It’s not hard to find rhetoric discussing the effects of this and that on “minorities and women.” While we’ve come to take this categorization for granted, it’s blatantly insidious upon further inspection.
For one thing, women are not a minority; they make up more than half the world’s population. From this fact alone, it’s obvious that as a demographic they won’t suffer the same obstacles or discrimination that true minorities do. While women certainly do have some specific issues to be addressed, trying to co-opt minority issues is ultimately another form of racism and discrimination against true minorities.
Where Minorities Are Disenfranchised, Women Are Often Privileged
First, it’s worthwhile to take a look at the aspects of society where minorities face discrimination and disenfranchisement, particularly because in nearly all of them, women actually enjoy privilege.
Perhaps the most blatant, it’s well-known that minorities face discrimination in the justice system resulting in higher rates of incarceration. African-Americans represent nearly 40% of the federal prison population despite being only 13% of the population. This is due to racial discrepancies in sentencing with African-Americans (especially men) receiving almost 20% longer sentences for the same crime as their white counterparts.
Women, however, don’t suffer from this discrimination. Far from it, women are only 7% of the federal prison population despite being over half the population. In fact, white women are the least likely demographic to go to prison.
And this isn’t because women don’t commit the same number of crimes – specifically looking at the same types of crimes as men commit, women receive 37% shorter sentences than men do when they commit those same crimes. That is very clear and blatant judicial sentencing bias and privilege.
Minorities are also clearly disadvantaged when it comes to health care. They suffer from lower life expectancies, higher incidence of substance abuse and less access to quality medical providers. In some instances, physicians and hospitals even devote less time to minority patient care.
Again, this is the opposite for women, who have an advantage in this area. They have higher life expectancies and lower rates of substance abuse. Doctors even tend to spend more time with women than men. This is in addition to the many subsidies women receive and the superior amount of research funding devoted to female-specific diseases.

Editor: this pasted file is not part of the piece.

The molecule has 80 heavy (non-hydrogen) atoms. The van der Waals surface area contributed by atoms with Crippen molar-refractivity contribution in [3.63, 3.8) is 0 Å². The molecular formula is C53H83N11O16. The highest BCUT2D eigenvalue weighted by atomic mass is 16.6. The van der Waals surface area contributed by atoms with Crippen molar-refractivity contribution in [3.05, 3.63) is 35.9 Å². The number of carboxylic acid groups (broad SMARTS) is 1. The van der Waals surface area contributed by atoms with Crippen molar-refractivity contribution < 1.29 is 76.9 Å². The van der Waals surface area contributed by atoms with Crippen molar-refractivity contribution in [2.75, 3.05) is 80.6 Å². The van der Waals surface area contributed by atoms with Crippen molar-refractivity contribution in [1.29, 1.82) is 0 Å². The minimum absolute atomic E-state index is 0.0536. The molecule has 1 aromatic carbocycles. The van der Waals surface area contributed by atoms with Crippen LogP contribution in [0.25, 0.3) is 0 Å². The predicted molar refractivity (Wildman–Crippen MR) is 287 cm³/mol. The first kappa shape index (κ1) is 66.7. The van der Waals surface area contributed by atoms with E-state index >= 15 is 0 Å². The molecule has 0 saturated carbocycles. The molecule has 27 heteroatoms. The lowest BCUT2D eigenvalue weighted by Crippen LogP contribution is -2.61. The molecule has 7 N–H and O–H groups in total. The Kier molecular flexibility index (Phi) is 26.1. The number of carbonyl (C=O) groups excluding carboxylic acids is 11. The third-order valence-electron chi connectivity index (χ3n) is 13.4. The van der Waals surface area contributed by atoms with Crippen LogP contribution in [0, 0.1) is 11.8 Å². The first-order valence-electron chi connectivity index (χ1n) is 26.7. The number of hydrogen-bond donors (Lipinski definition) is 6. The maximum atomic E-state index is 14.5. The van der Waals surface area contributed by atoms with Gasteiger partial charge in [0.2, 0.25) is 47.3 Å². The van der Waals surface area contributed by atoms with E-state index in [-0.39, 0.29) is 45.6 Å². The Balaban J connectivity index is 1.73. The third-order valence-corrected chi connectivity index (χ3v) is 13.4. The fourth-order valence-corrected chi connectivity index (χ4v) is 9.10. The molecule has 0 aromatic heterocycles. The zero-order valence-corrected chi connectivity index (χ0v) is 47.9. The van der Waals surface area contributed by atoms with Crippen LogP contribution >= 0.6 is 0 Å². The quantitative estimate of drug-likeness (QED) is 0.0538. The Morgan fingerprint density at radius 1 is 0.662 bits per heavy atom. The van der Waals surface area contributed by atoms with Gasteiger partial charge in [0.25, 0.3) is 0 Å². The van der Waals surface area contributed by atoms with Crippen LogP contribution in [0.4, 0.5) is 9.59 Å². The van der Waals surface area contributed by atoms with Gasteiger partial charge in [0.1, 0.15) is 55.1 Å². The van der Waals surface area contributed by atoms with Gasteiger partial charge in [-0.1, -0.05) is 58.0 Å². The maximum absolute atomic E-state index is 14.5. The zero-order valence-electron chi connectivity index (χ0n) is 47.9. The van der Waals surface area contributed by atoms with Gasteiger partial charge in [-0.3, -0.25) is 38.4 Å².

This one is pretty cut and dry. At almost 40% of the homeless population, blacks represent a greater share of the homeless than whites despite being a minority of the population. Meanwhile, women have a disproportionately low rate of homelessness. Less than one in three homeless people are female. This reveals clear social system and institutions in place that privilege women over minorities when it comes to avoiding being homeless.
An easy way to see who’s disenfranchised is to look at who controls the money. White Americans have higher per capita consumer spending than black Americans (and in fact, everyone else) in basically every category. This means white women control how money and capital flow through the economy and what is prioritized.
Despite claims to the contrary, women are actually the gender that controls consumer spending. In the US, they’re responsible for $4.3 trillion of the $5.9 trillion spent. They make the purchasing decisions in most important categories including homes and cars. Kind of flies in the face of “patriarchy theory” doesn’t it…
Co-Opting Victimhood Steals Attention from Minorities
With all this in mind, it becomes clear why saying “minorities and women” as if they fall into the same category is racist. For one thing, it steals attention away from the real problems minorities face.
For example, “minorities and women” are often lumped together in their vulnerability to violent crime. However, as you can see in the linked article, this is disingenuous. Minorities are simply disproportionately the victims of violent crime. Women are not. They are by far spared from violent crime and can only be lumped together when the much smaller category of “intimate crime” is applied rather than violent crime as a whole.
Trying to include women like this distracts from minorities’ much larger problems and downplays them. Someone might mistakenly believe minorities don’t have it that bad when they see blatant female privilege—in this case their invulnerability to violent crime—construed as disenfranchisement.
More Importantly, It Steals Resources
Thinking about the above example, how much capital is devoted to violence against women? There are endless campaigns, offices, legislation, programs, grants and shelters. Is there a similar amount of time and money put towards the much larger group of minority victims of violent crimes? Far from it.
We have to recognize that women, especially white women, do not constitute a marginalized demographic like ethnic minorities. By continuing to say “minorities and women” we actually redirect resources away from the minorities who need it and into the hands of the privileged.